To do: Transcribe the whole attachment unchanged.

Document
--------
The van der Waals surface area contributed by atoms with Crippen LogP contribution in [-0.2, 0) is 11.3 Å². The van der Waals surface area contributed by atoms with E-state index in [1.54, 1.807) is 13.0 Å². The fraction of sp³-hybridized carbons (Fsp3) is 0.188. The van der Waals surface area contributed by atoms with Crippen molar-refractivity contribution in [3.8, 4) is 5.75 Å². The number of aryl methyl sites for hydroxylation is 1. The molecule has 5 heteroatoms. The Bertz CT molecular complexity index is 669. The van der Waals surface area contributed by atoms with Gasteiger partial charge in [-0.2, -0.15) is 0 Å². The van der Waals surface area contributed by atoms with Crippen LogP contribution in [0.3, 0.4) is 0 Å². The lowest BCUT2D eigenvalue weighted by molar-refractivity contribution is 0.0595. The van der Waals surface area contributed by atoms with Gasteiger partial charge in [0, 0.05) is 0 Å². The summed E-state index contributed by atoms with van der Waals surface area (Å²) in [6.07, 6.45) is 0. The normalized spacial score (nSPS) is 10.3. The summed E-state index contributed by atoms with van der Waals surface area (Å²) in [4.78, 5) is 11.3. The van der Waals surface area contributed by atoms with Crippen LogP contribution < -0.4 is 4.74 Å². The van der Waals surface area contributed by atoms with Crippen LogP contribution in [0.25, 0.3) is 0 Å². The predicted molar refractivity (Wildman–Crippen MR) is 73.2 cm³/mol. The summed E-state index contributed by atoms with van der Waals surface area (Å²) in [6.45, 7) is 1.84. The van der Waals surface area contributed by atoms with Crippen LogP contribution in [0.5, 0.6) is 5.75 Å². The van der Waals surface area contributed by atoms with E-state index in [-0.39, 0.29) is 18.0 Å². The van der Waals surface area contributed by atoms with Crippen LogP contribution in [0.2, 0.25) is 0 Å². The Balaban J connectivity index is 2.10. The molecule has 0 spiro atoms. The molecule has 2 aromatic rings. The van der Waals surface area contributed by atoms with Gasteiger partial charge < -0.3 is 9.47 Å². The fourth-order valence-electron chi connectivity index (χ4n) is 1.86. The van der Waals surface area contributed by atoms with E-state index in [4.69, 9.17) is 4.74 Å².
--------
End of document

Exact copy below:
The van der Waals surface area contributed by atoms with Crippen LogP contribution in [-0.2, 0) is 11.3 Å². The van der Waals surface area contributed by atoms with E-state index in [1.54, 1.807) is 13.0 Å². The fraction of sp³-hybridized carbons (Fsp3) is 0.188. The van der Waals surface area contributed by atoms with Crippen molar-refractivity contribution in [3.8, 4) is 5.75 Å². The number of aryl methyl sites for hydroxylation is 1. The molecule has 5 heteroatoms. The Bertz CT molecular complexity index is 669. The van der Waals surface area contributed by atoms with Gasteiger partial charge in [-0.2, -0.15) is 0 Å². The van der Waals surface area contributed by atoms with Crippen LogP contribution in [0.3, 0.4) is 0 Å². The lowest BCUT2D eigenvalue weighted by molar-refractivity contribution is 0.0595. The van der Waals surface area contributed by atoms with Gasteiger partial charge in [0, 0.05) is 0 Å². The summed E-state index contributed by atoms with van der Waals surface area (Å²) in [6.07, 6.45) is 0. The normalized spacial score (nSPS) is 10.3. The summed E-state index contributed by atoms with van der Waals surface area (Å²) in [4.78, 5) is 11.3. The van der Waals surface area contributed by atoms with Crippen LogP contribution < -0.4 is 4.74 Å². The van der Waals surface area contributed by atoms with Crippen LogP contribution in [0.25, 0.3) is 0 Å². The predicted molar refractivity (Wildman–Crippen MR) is 73.2 cm³/mol. The summed E-state index contributed by atoms with van der Waals surface area (Å²) in [6.45, 7) is 1.84. The van der Waals surface area contributed by atoms with Crippen LogP contribution in [0.5, 0.6) is 5.75 Å². The van der Waals surface area contributed by atoms with E-state index in [-0.39, 0.29) is 18.0 Å². The van der Waals surface area contributed by atoms with Crippen LogP contribution in [0.2, 0.25) is 0 Å². The Balaban J connectivity index is 2.10. The molecule has 0 spiro atoms. The molecule has 2 aromatic rings. The van der Waals surface area contributed by atoms with Gasteiger partial charge < -0.3 is 9.47 Å². The fourth-order valence-electron chi connectivity index (χ4n) is 1.86. The van der Waals surface area contributed by atoms with E-state index in [4.69, 9.17) is 4.74 Å².